A San Francisco muralist takes native growths and "plants" them in paint along the sides of buildings where they remain in bloom.
Mona Caron finds the subjects for her paintings growing at her feet in the earth. To then depict what she finds, she rises above the earth. She can be found in locales as varied as Brazil, San Francisco, Switzerland, Taiwan, Bolivia, India, and Ecuador, confidently applying images of plants and weeds with brush and paint or with a spray can from a teetering platform suspended by ropes.
“I love heights, I love being up high, that’s the whole reason I do this,” says the muralist from her San Francisco home, referring in particular to her “Weeds” series of works in which she often depicts invasive and endemic species unfurling in scale along the sides of buildings.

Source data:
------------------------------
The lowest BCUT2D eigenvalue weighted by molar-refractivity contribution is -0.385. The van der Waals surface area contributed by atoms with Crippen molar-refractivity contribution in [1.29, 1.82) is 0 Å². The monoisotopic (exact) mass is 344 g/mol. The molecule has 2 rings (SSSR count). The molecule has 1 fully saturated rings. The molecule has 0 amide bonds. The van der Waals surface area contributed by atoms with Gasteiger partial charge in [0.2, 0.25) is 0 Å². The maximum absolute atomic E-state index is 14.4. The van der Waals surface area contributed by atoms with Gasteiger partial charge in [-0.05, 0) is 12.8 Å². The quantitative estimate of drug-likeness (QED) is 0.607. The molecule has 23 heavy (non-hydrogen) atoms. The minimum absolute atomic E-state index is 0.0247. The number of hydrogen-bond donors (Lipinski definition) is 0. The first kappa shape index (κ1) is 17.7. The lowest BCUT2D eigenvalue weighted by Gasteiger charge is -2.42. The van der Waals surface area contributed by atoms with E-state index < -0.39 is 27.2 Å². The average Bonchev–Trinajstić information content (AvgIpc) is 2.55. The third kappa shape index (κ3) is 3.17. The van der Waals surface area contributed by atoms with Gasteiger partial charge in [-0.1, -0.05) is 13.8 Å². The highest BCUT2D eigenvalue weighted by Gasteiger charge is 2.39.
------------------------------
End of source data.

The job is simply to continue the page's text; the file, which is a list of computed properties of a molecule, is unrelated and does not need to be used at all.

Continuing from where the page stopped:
While most painters begin by facing an empty canvas, Caron confronts for every one of her commissions a blank wall, a canvas of sorts that can rise twenty stories. “When I’m up on a wall painting one of my works, it’s like I’m drawing with my nose against paper,” she says. “When you’re that close, you have no idea what you’re painting. You can’t step back and assess what you’ve doing.” But she does intimately know her subject beforehand, given extensive prep work that involves making detailed drawings of how to proceed.
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PHOTOGRAPHY BY DUSTIN FOSNOT AND TED HEMBERGER
WRITTEN BY DAVID MASELLO
This story appeared in the Summer 2018 issue of MILIEU.